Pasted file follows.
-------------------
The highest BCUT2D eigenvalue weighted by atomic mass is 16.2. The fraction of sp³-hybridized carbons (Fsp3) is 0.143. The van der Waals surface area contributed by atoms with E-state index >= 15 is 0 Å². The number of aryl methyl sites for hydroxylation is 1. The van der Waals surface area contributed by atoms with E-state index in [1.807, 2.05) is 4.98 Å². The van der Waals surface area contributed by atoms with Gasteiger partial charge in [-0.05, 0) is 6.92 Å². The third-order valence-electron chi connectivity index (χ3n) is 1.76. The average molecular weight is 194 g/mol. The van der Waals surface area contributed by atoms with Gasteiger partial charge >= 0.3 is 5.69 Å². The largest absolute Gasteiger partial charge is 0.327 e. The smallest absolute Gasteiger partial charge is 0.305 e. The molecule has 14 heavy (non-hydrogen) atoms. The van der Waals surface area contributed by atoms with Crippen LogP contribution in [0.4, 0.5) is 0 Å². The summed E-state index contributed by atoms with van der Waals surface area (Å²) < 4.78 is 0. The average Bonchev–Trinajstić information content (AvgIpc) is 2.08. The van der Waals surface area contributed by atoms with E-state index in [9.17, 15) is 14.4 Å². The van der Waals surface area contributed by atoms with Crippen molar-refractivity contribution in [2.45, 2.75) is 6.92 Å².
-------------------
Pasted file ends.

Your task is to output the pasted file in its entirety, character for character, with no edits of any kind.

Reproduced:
The highest BCUT2D eigenvalue weighted by atomic mass is 16.2. The fraction of sp³-hybridized carbons (Fsp3) is 0.143. The van der Waals surface area contributed by atoms with E-state index >= 15 is 0 Å². The number of aryl methyl sites for hydroxylation is 1. The van der Waals surface area contributed by atoms with E-state index in [1.807, 2.05) is 4.98 Å². The van der Waals surface area contributed by atoms with Gasteiger partial charge in [-0.05, 0) is 6.92 Å². The third-order valence-electron chi connectivity index (χ3n) is 1.76. The average molecular weight is 194 g/mol. The van der Waals surface area contributed by atoms with Gasteiger partial charge >= 0.3 is 5.69 Å². The largest absolute Gasteiger partial charge is 0.327 e. The smallest absolute Gasteiger partial charge is 0.305 e. The molecule has 14 heavy (non-hydrogen) atoms. The van der Waals surface area contributed by atoms with Crippen LogP contribution in [0.4, 0.5) is 0 Å². The summed E-state index contributed by atoms with van der Waals surface area (Å²) < 4.78 is 0. The average Bonchev–Trinajstić information content (AvgIpc) is 2.08. The van der Waals surface area contributed by atoms with E-state index in [9.17, 15) is 14.4 Å². The van der Waals surface area contributed by atoms with Crippen molar-refractivity contribution in [2.45, 2.75) is 6.92 Å².